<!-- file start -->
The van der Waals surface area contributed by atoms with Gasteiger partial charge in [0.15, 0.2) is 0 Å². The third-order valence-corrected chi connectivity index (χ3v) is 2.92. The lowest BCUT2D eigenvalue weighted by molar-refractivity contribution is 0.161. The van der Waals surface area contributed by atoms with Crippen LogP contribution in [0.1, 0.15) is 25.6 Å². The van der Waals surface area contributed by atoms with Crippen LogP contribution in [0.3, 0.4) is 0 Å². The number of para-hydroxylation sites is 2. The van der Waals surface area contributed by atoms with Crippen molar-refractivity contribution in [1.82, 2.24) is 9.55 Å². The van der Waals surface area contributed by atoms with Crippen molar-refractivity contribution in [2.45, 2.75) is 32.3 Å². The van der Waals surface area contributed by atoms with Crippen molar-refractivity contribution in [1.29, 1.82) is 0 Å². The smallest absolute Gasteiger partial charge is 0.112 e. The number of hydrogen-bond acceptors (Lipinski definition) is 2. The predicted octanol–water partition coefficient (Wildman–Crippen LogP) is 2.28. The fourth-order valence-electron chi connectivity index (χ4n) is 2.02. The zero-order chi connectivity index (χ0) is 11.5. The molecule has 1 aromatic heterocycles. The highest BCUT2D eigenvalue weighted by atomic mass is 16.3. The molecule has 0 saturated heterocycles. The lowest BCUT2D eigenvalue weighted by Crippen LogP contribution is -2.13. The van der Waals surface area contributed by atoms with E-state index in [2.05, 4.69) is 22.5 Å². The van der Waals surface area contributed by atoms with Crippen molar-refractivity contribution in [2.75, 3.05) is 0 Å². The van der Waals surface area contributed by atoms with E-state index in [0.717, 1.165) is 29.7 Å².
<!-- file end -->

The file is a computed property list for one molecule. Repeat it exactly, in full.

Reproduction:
The van der Waals surface area contributed by atoms with Gasteiger partial charge in [0.15, 0.2) is 0 Å². The third-order valence-corrected chi connectivity index (χ3v) is 2.92. The lowest BCUT2D eigenvalue weighted by molar-refractivity contribution is 0.161. The van der Waals surface area contributed by atoms with Crippen LogP contribution in [0.1, 0.15) is 25.6 Å². The van der Waals surface area contributed by atoms with Crippen LogP contribution in [0.3, 0.4) is 0 Å². The number of para-hydroxylation sites is 2. The van der Waals surface area contributed by atoms with Crippen molar-refractivity contribution in [1.82, 2.24) is 9.55 Å². The van der Waals surface area contributed by atoms with Crippen molar-refractivity contribution in [2.45, 2.75) is 32.3 Å². The van der Waals surface area contributed by atoms with Crippen molar-refractivity contribution in [1.29, 1.82) is 0 Å². The smallest absolute Gasteiger partial charge is 0.112 e. The number of hydrogen-bond acceptors (Lipinski definition) is 2. The predicted octanol–water partition coefficient (Wildman–Crippen LogP) is 2.28. The fourth-order valence-electron chi connectivity index (χ4n) is 2.02. The zero-order chi connectivity index (χ0) is 11.5. The molecule has 1 aromatic heterocycles. The highest BCUT2D eigenvalue weighted by atomic mass is 16.3. The molecule has 0 saturated heterocycles. The lowest BCUT2D eigenvalue weighted by Crippen LogP contribution is -2.13. The van der Waals surface area contributed by atoms with E-state index in [2.05, 4.69) is 22.5 Å². The van der Waals surface area contributed by atoms with Crippen molar-refractivity contribution in [2.75, 3.05) is 0 Å². The van der Waals surface area contributed by atoms with E-state index in [0.717, 1.165) is 29.7 Å².